Friday, September 14, 2012


(dedicated to Belinda Rose Hawker, 11/6/1961 - 6/10/2009)

So who are the lightworkers in your life? I had an interesting conversation today (well, I do most days) this time with a stranger at a bus stop who had troubles, and it got me thinking about lightworkers yet again.
They were looking for a lightworker, because the darkness had descended on their life again. I may have made them feel temporarily better, but I'm pretty sure I didn't give them what they actually needed.
What, exactly, are lightworkers? Well, probably not me. "I am not a lighthouse, not the answer or the truth," sang Rosanne Cash, and I could well sing it too (in fact I do most weeks - The Wheel is one of my favourite housework-CDs).
Is the person who seems to have all the answers a lightworker? The person who makes you feel temporarily better, who says that you choose every aspect of your reality despite gravity, despite pollution, despite infection, despite the wholly unchosen and unwanted actions of others? (thus, placing blame on you for unintentionally choosing to be in the wrong place at the wrong time?)
Is the person who helps you feel temporarily better by understanding, sympathising, giving you a shoulder to cry on, or a meal and a bed for the night in hard times, a lightworker?

Is the rebel, the courageous person who stands up to oppressors including the oppressive aspects of society as a whole, a lightworker?

Is the healer a lightworker?

Is the firm friend who sticks by you through the decades a lightworker?

I think they all have their role to play - but do you know whom I think are the real lightworkers? (And bear with me here!) That alcoholic stepson who steals everything that isn't nailed down, takes it to the pawnshop at regular intervals and physically stands over you monstering you with brute strength should you ever say anything at all. That person you cross the street to avoid. That former "friend" who makes you feel so awkward that you try to avoid them at all costs. That addict who burgles your neighbour's house for money to buy drugs and finding your neighbour at home, takes to their heads with a crowbar. That disabled family member whom you will have to care for, for the rest of your life no matter how exhausted you become. That stupid person who can't seem to grasp anything you say and drives you to despair. The lover who walks out on you in the worst possible way, taking your heart and leaving an aching hole in its place. Brutal police regimes or soldiers in times of war making your civilian life a misery. All of those who seem to completely trash your life despite your best efforts.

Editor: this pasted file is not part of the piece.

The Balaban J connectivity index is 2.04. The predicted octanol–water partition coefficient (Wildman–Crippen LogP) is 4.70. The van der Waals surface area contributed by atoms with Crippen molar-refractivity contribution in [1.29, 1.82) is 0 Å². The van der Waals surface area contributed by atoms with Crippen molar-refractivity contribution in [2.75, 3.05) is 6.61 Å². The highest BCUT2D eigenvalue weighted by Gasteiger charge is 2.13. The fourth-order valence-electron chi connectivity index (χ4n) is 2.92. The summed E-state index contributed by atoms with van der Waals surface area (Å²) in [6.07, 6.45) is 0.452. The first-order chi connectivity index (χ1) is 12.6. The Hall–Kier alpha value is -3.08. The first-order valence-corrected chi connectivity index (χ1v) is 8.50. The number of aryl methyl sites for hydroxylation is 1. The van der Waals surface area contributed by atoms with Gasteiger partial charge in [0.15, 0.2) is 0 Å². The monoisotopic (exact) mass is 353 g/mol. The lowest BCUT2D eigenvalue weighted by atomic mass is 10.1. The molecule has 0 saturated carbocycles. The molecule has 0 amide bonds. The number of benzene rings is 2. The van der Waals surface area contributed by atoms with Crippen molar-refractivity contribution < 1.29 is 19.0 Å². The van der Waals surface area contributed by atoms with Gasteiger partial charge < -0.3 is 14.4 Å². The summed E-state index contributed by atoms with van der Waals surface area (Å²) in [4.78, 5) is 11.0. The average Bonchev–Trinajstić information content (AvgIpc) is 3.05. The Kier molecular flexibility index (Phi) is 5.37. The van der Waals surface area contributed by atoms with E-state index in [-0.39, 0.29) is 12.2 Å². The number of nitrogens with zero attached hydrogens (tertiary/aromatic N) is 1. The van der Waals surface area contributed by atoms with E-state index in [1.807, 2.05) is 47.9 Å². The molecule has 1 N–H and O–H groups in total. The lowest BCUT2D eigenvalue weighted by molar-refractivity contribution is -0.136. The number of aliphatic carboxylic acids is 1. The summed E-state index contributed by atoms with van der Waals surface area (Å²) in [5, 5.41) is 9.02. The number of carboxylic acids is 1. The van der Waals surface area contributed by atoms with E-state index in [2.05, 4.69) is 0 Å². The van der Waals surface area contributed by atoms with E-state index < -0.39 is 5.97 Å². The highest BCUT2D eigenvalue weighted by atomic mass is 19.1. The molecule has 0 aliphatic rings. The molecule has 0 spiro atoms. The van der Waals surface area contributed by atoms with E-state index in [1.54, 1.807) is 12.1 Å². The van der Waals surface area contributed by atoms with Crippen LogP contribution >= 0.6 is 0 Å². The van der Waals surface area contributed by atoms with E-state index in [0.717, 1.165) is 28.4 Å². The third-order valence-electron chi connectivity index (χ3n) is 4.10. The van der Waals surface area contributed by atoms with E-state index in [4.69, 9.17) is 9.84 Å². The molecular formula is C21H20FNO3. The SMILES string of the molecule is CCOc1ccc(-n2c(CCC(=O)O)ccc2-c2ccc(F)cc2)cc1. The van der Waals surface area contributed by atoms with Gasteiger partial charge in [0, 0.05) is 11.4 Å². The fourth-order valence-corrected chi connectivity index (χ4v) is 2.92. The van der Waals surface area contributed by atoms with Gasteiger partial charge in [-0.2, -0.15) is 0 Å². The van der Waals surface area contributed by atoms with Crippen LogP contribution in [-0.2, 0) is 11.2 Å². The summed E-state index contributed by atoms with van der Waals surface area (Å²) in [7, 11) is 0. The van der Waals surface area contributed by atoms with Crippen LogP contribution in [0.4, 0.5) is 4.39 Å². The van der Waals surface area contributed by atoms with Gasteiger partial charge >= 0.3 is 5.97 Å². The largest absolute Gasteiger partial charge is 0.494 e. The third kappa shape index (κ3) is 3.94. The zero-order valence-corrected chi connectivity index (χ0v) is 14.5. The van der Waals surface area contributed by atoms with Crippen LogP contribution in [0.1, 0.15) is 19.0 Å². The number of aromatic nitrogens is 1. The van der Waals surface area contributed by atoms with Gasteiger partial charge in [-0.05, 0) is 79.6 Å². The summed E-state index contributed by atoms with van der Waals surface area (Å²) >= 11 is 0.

And why? Because there is no growth in happiness. There is no development in peace.

If we lived in a perfectly peaceful world, with no pollution, perfect diets and relationships and no dissent at all, we would have no incentive to grow. We would have no incentive to develop. Our strength, endurance and compassion would never be tested. We would never have occasion to help others, or to test our own humility and ask for help from those we love - or strangers. Life would, in short, have no meaning at all.